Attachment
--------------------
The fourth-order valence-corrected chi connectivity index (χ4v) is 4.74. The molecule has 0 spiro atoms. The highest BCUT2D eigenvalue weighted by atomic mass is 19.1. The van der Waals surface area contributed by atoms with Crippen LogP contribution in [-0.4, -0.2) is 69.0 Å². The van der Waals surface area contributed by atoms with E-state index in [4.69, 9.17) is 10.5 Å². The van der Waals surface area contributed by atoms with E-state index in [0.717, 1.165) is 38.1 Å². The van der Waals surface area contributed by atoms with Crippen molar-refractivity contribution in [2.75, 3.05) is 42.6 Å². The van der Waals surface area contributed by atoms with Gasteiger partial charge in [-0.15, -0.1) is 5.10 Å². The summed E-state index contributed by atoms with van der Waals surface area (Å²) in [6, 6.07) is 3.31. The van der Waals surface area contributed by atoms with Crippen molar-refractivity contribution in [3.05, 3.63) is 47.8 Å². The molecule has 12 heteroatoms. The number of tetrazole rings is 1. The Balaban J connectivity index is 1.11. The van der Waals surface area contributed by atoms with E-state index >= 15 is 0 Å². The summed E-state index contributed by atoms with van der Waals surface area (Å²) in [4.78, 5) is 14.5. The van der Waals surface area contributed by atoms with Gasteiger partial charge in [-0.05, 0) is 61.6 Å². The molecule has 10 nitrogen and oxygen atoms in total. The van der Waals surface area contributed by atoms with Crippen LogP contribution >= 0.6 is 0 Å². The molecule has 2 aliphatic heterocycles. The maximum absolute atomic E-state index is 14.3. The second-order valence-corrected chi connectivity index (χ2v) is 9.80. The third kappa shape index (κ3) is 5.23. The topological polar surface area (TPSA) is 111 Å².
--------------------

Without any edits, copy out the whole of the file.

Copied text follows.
The fourth-order valence-corrected chi connectivity index (χ4v) is 4.74. The molecule has 0 spiro atoms. The highest BCUT2D eigenvalue weighted by atomic mass is 19.1. The van der Waals surface area contributed by atoms with Crippen LogP contribution in [-0.4, -0.2) is 69.0 Å². The van der Waals surface area contributed by atoms with E-state index in [4.69, 9.17) is 10.5 Å². The van der Waals surface area contributed by atoms with E-state index in [0.717, 1.165) is 38.1 Å². The van der Waals surface area contributed by atoms with Crippen molar-refractivity contribution in [2.75, 3.05) is 42.6 Å². The van der Waals surface area contributed by atoms with Gasteiger partial charge in [-0.15, -0.1) is 5.10 Å². The summed E-state index contributed by atoms with van der Waals surface area (Å²) in [6, 6.07) is 3.31. The van der Waals surface area contributed by atoms with Crippen molar-refractivity contribution in [3.05, 3.63) is 47.8 Å². The molecule has 12 heteroatoms. The number of tetrazole rings is 1. The Balaban J connectivity index is 1.11. The van der Waals surface area contributed by atoms with E-state index >= 15 is 0 Å². The summed E-state index contributed by atoms with van der Waals surface area (Å²) in [4.78, 5) is 14.5. The van der Waals surface area contributed by atoms with Gasteiger partial charge in [-0.05, 0) is 61.6 Å². The molecule has 10 nitrogen and oxygen atoms in total. The van der Waals surface area contributed by atoms with Crippen LogP contribution >= 0.6 is 0 Å². The molecule has 2 aliphatic heterocycles. The maximum absolute atomic E-state index is 14.3. The second-order valence-corrected chi connectivity index (χ2v) is 9.80. The third kappa shape index (κ3) is 5.23. The topological polar surface area (TPSA) is 111 Å².